Bravo! NFL Finally Does Right By Women, But There’s More To Do

Abusive Relationships: The NFL's Domestic Violence Policy
Heartbreak, Self

How the Pros can really make a difference.

On August 28th, Roger Goodell, the commissioner of the NFL admitted he made a mistake when it involved the handling of the recent domestic violence case, even though he didn't directly use Ray Rice's name. As a relationship coach and an NFL fan, I applaud them for finally taking a stand and letting the players know that domestic violence against women is a serious issue and will be dealt with seriously. One in four women will experience domestic violence in their lifetime and 1.3 million women are of physically assaulted by an intimate partner each year. Unfortunately, Mr. Goodell, a six-game penalty for a first offense and at least a year for a second is not enough. There is more that could be done in lieu of a six game suspension to support those victims and agencies that are doing great work to eliminate this issue that plagues our society.

Here are some suggestions that will help show the nation who loves the NFL brand that you are serious. Remember it's not just about affecting the livelihood of the perpetrator; it's also about changing their behavior.

  1. The Offender Must Particpate In A Public Service Announcement: There are a lot of issues he could inform the country about. For instance, according to the National Coalition Against Victims Of Domestic Violence, victims of intimate partner violence lost almost 8 million days of paid work because of the violence perpetrated against them by current or former husbands, boyfriends and dates. This loss is the equivalent of more than 32,000 full-time jobs and almost 5.6 million days of household productivity as a result of violence
  2. He Must Volunteer At A Domestic Violence Agency: There are shelters and agencies in each NFL city that desparately need volunteers in order to make sure the work gets done. From administrative work, organizing and picking up supplies, to fundraising, they will get a better sense of all the work that goes into helping the people and organizations that have dedicated their lives to this work.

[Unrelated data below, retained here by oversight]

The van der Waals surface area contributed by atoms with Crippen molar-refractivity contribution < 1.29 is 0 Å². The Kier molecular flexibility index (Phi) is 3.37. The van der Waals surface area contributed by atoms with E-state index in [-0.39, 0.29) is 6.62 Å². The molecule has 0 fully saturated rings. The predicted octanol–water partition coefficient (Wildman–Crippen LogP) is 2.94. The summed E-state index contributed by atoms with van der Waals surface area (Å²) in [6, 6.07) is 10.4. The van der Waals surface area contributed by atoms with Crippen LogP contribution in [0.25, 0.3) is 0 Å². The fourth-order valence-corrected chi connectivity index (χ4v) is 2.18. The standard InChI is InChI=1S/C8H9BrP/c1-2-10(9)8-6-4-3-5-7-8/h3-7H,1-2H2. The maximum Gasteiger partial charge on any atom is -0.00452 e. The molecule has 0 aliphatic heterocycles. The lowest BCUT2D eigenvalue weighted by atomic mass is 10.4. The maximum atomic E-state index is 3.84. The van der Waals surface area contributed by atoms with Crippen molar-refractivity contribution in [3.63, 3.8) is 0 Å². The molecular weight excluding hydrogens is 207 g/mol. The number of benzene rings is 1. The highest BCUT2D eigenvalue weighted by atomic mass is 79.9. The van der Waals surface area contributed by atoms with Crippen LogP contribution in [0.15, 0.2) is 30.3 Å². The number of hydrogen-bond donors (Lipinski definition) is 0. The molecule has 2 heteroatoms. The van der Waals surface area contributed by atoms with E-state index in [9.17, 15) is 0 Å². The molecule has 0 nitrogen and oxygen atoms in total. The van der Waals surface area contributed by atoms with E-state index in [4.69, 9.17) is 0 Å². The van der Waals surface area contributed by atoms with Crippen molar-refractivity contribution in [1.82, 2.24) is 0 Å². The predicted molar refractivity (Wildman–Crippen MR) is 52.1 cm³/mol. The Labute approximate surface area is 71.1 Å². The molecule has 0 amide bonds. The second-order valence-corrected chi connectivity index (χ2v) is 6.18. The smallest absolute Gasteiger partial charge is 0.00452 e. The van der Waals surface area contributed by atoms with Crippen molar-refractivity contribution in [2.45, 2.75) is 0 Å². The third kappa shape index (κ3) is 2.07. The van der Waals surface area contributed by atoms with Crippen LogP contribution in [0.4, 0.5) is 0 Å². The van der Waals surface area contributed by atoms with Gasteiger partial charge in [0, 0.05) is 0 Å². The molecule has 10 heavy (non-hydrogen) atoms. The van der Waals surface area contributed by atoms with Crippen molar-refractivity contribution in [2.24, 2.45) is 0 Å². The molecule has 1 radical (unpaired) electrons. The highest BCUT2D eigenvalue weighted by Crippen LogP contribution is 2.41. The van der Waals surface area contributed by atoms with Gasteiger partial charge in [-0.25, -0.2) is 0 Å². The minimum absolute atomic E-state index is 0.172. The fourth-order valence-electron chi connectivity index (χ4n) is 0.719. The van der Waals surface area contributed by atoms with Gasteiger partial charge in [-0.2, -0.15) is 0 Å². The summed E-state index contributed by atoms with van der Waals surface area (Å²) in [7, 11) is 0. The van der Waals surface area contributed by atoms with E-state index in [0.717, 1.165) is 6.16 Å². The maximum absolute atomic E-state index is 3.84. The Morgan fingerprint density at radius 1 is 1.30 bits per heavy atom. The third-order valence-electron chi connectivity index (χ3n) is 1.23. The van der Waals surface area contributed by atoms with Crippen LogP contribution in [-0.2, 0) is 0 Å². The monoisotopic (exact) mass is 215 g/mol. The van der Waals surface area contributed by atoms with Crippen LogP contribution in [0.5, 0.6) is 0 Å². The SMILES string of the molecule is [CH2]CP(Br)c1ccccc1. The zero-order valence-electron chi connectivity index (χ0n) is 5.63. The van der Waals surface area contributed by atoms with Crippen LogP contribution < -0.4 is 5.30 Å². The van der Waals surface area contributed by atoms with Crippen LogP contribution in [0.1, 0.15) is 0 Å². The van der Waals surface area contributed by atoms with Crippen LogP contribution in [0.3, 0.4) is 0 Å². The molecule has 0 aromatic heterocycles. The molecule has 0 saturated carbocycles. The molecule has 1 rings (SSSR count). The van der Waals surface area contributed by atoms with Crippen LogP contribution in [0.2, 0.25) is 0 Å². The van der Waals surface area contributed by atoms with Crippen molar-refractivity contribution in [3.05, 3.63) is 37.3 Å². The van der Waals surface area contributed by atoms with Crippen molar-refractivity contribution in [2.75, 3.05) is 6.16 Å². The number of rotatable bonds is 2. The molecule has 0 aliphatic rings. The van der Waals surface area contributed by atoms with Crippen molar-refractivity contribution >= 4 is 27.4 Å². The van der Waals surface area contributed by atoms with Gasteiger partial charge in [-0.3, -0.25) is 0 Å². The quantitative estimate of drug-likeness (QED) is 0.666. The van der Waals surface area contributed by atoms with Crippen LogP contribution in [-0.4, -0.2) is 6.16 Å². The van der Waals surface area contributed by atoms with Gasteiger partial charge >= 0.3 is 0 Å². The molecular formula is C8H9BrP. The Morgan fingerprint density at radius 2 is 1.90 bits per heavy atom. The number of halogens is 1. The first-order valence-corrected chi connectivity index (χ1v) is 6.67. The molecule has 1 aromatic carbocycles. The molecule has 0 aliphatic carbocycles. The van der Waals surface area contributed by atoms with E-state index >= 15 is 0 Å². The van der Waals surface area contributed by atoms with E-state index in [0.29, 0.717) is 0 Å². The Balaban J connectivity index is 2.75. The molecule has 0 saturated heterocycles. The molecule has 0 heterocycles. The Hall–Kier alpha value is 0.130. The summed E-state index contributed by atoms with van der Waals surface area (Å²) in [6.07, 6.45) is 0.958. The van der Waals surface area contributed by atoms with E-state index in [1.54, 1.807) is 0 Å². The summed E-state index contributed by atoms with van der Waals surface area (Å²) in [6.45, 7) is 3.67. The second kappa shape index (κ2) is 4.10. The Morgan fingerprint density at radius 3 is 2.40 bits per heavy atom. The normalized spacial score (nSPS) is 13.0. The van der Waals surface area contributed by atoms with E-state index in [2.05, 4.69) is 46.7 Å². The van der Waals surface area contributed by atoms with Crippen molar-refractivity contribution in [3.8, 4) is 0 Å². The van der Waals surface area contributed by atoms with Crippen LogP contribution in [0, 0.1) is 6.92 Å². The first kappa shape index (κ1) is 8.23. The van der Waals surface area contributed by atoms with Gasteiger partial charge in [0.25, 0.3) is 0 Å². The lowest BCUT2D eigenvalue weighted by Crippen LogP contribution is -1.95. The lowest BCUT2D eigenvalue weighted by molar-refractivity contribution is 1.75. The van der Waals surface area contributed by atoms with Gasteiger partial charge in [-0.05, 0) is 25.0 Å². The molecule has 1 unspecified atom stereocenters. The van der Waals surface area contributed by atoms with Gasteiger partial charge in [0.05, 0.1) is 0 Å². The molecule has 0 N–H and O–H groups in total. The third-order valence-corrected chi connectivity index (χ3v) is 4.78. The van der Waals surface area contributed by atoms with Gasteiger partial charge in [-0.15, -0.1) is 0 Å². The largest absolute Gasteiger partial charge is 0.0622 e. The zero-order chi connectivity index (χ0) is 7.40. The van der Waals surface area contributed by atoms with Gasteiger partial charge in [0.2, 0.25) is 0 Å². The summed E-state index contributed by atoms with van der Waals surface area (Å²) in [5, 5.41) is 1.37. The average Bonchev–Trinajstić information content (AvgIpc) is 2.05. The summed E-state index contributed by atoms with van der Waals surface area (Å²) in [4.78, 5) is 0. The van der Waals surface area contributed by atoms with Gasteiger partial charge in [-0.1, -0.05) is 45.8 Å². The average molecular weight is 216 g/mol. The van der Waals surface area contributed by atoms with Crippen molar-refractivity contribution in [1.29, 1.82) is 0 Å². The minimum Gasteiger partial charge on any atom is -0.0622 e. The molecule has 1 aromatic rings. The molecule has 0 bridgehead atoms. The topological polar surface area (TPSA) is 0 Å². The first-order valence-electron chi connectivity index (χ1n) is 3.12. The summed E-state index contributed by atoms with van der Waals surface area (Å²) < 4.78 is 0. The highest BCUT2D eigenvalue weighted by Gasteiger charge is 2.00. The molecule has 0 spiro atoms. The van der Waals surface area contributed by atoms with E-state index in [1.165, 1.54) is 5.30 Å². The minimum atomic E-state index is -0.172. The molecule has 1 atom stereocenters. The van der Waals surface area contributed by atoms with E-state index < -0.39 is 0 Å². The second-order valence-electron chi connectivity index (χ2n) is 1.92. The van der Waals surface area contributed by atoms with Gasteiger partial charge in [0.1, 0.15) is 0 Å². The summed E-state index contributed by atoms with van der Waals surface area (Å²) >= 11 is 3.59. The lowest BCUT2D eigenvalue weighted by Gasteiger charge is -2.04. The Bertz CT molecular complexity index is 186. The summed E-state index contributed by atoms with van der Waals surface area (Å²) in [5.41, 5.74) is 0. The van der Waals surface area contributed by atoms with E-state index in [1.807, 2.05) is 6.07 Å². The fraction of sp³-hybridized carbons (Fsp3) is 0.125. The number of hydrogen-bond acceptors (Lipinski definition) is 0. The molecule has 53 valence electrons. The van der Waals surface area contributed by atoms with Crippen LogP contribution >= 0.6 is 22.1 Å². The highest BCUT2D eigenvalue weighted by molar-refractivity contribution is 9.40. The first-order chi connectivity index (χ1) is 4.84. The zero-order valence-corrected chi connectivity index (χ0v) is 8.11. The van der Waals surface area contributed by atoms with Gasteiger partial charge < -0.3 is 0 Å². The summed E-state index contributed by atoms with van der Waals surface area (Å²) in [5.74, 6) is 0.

3. All Rookies Must Participate In A Domestic Violence Prevention Program: Punishing the player responsible is reactive and nature and will not help the victim once the damage has been done, but shifting the consciousness of the entire league will. As so eloquently stated in JBWS's (Jersey Battered Women's Service) vision, in order to prevent domestic violence, you have to create a community-wide culture that refuses to tolerate the presence of any form of family or partner violence. To do so will require a shift in the cultural norms that have historically viewed family violence as a private matter, while excusing the batterer and blaming the victim. Education is the first step toward a cultural shift in our norms. A knowledgeable, skilled and sensitive community will be better able to promote healthy relationships, recognize the early warning signs of domestic and dating violence, and more readily access services.

Mr. Goodell, these additions to your policy will show the NFL players, coaches and fans that you really made a mistake and you are trying to do something about it. 

Keith Dent is a premiere life coach when it comes to empowering couples to have better relationships. If you are interested in receiving a free 45 minute consultation or your interested in signing up for his newsletter, contact him at



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